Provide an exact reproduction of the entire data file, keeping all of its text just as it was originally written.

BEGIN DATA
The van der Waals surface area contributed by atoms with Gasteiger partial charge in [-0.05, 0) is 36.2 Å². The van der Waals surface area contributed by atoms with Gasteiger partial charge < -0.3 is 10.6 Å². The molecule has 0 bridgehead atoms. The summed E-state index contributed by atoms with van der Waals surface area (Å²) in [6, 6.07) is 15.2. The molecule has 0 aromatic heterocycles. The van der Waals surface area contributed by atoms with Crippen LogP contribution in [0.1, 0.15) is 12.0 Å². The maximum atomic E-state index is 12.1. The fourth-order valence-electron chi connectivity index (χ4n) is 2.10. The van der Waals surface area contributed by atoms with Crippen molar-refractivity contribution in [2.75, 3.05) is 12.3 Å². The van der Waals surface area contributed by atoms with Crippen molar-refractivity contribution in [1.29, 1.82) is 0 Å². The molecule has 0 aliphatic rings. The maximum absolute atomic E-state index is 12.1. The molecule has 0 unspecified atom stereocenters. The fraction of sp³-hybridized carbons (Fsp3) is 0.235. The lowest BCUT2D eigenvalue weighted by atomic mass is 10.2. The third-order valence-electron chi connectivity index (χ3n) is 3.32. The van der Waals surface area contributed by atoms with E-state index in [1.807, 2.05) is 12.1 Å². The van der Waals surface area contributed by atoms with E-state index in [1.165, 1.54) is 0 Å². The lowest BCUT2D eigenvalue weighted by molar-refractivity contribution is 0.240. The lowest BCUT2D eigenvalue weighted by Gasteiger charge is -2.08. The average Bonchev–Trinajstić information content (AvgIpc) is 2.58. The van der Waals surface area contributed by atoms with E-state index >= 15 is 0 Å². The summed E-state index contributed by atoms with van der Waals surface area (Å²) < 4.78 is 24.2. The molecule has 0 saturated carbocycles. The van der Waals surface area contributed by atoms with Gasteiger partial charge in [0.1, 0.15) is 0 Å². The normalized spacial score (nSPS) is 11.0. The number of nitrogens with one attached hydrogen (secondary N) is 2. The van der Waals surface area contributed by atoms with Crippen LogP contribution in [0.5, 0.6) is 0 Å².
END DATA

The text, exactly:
The van der Waals surface area contributed by atoms with Gasteiger partial charge in [-0.05, 0) is 36.2 Å². The van der Waals surface area contributed by atoms with Gasteiger partial charge < -0.3 is 10.6 Å². The molecule has 0 bridgehead atoms. The summed E-state index contributed by atoms with van der Waals surface area (Å²) in [6, 6.07) is 15.2. The molecule has 0 aromatic heterocycles. The van der Waals surface area contributed by atoms with Crippen LogP contribution in [0.1, 0.15) is 12.0 Å². The maximum atomic E-state index is 12.1. The fourth-order valence-electron chi connectivity index (χ4n) is 2.10. The van der Waals surface area contributed by atoms with Crippen molar-refractivity contribution in [2.75, 3.05) is 12.3 Å². The van der Waals surface area contributed by atoms with Crippen molar-refractivity contribution in [1.29, 1.82) is 0 Å². The molecule has 0 aliphatic rings. The maximum absolute atomic E-state index is 12.1. The molecule has 0 unspecified atom stereocenters. The fraction of sp³-hybridized carbons (Fsp3) is 0.235. The lowest BCUT2D eigenvalue weighted by atomic mass is 10.2. The third-order valence-electron chi connectivity index (χ3n) is 3.32. The van der Waals surface area contributed by atoms with E-state index in [1.807, 2.05) is 12.1 Å². The van der Waals surface area contributed by atoms with E-state index in [1.165, 1.54) is 0 Å². The lowest BCUT2D eigenvalue weighted by molar-refractivity contribution is 0.240. The lowest BCUT2D eigenvalue weighted by Gasteiger charge is -2.08. The average Bonchev–Trinajstić information content (AvgIpc) is 2.58. The van der Waals surface area contributed by atoms with E-state index >= 15 is 0 Å². The summed E-state index contributed by atoms with van der Waals surface area (Å²) < 4.78 is 24.2. The molecule has 0 saturated carbocycles. The van der Waals surface area contributed by atoms with Gasteiger partial charge in [0.1, 0.15) is 0 Å². The normalized spacial score (nSPS) is 11.0. The number of nitrogens with one attached hydrogen (secondary N) is 2. The van der Waals surface area contributed by atoms with Crippen LogP contribution in [0.5, 0.6) is 0 Å².